Retail Trends: Buy Programs, Not Products
- By Angela Neville, Cynthia A. Parkman
- Oct 01, 1999
Learn Winning Retail Strategies at Medtrade Focus Session
ow can we compete against the chains?"
Independent home health care providers and pharmacists ask this question during most of my seminars. I listen to complaint after complaint about how the volume pricing gives chains and marts an unfair competitive advantage. Their pricing may be lower, but there is another issue concerning advertising and promotion that must be addressed.
Every national chain and mart includes promotional money in the wholesale pricing that they negotiate. These retailers are not simply buying products but rather buying or funding promotional programs that will sell-through these products. This distinction is crucial for retailers in achieving higher turns and return on investment.
Buy a Package
Here is a "power" list for retailers:
- Retail packaging
- Point-of-purchase displays
- Shelf talkers
- Floor samples
- Consumer literature
- Coupons and rebates
- Product training
- Co-op advertising
What is the difference between two similar products - one that comes alone in a brown box and one that includes the above list? The answer is profitability - the difference between dead inventory and monthly turns.
Are these value-added benefits included in the prices you pay for products? If not, then shop around until you find suppliers that include these selling tools at no additional costs. Each of the following should be part of your ongoing marketing and advertising programs if you want your retail sales to profit from annual double-digit percentage growth.
Let Packaging Sell for You
Packaging helps sell products by attracting people to striking visual graphics and national brand recognition. Merchandising research studies have documented that people like to look at people.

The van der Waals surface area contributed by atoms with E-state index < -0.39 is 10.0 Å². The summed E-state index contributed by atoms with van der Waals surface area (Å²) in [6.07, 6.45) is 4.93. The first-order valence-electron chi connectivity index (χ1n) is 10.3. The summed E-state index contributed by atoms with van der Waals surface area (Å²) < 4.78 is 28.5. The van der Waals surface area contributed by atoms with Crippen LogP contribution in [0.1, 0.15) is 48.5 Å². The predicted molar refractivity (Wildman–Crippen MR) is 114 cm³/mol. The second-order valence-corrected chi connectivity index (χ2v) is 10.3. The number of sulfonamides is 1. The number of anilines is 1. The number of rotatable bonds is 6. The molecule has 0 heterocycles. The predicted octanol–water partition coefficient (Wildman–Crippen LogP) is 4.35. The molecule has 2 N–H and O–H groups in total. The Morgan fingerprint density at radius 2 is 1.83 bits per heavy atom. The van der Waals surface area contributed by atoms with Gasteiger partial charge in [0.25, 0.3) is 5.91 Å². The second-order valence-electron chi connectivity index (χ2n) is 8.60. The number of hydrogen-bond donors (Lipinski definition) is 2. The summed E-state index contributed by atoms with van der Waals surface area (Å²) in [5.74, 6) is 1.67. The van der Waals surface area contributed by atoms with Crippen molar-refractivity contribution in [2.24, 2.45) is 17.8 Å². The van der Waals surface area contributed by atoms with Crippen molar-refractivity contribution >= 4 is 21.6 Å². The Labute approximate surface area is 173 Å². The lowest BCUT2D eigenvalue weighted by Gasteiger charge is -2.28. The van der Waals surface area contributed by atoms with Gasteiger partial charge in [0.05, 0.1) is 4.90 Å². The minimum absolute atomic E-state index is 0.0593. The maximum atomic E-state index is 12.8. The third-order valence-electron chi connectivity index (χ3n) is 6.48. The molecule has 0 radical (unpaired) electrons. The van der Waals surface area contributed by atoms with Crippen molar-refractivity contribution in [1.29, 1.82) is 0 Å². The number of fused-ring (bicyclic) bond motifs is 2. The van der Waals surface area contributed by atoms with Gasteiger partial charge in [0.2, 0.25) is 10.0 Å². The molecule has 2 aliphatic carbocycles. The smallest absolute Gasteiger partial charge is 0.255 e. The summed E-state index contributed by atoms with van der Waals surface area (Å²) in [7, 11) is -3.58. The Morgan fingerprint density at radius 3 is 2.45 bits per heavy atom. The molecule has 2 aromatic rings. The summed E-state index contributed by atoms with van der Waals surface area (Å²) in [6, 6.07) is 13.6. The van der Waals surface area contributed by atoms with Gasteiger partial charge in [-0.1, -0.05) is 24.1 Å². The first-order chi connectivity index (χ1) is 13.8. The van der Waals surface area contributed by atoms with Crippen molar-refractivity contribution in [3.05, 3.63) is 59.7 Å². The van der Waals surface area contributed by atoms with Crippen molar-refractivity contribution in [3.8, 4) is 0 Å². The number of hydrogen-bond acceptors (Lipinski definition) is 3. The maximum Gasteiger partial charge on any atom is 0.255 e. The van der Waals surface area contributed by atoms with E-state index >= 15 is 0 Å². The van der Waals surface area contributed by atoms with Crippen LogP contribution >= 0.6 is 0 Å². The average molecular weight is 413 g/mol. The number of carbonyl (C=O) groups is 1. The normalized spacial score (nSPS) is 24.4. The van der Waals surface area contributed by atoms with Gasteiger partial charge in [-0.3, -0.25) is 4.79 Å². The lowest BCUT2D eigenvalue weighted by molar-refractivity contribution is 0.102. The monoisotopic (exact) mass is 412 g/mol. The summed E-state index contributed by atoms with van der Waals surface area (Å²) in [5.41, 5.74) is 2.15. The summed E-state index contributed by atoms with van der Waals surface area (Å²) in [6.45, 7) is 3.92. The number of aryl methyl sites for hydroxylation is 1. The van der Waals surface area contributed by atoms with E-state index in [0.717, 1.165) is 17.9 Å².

Packaging that uses lifestyle photographs, showing people using the respective product, are proven to outsell regular packaging four to one. Packaging that highlights strong user benefits also helps motivate the customer to buy.
POP Displays Attract Customers
Point-of-purchase displays are used to attract attention, educate customers, generate sales and identify with a corporate image or national advertising campaign. According to marketing studies, they facilitate the purchasing process by moving products off of the shelves and into customers' hands. Remember that when a consumer touches or holds a product, he or she is two-thirds of the way to making a purchasing decision.
Signs Point and Sell
Why do chain drug stores have signs everywhere? Because in-store signs have proven to increase sales by at least 10 percent. The goal of retailers is to facilitate the buying experience and make shopping a pleasurable experience for their customers. Consumers value the ease of finding products in any given store. Category and shelf signage are as important to customers as road signs are to drivers. When buying any product, look for collateral window, category and shelf signage to help increase sales for you.
Educated Consumers Stay and Buy
Why place a Starbucks in every Barnes & Noble Bookstore? Being trendy is part of the reason, but the bottom line is that consumer studies have shown every incremental minute that a customer spends in a retail store dramatically increases the amount of their purchases. Using consumer literature is another way of educating consumers (thereby enabling them to make an educated buying decision) and keeping them in the store longer. Brochures, fliers, product selection guides and catalogs are all valuable tools to use on the shelf.
Dangle the Coupon Incentive
Do you find yourself reading shelf coupons even if you do not need the product? That is why two out of three retail purchasing decisions are made in the store - people respond to promotions! Coupons and rebate offers help close sales by stimulating customers to buy. Statistically, they will double or triple sales of a particular product and increase sales per customer. Coupons satisfy the customer in two ways. First on an intellectual level by validating his or her choice of product for quality or price. Second, on an emotional level by either rewarding loyal customers for their continued patronage or rewarding cost-conscious buyers for their diligence. Even private label "Compare & Save" signs increase both sales of those products and retailer profit margins.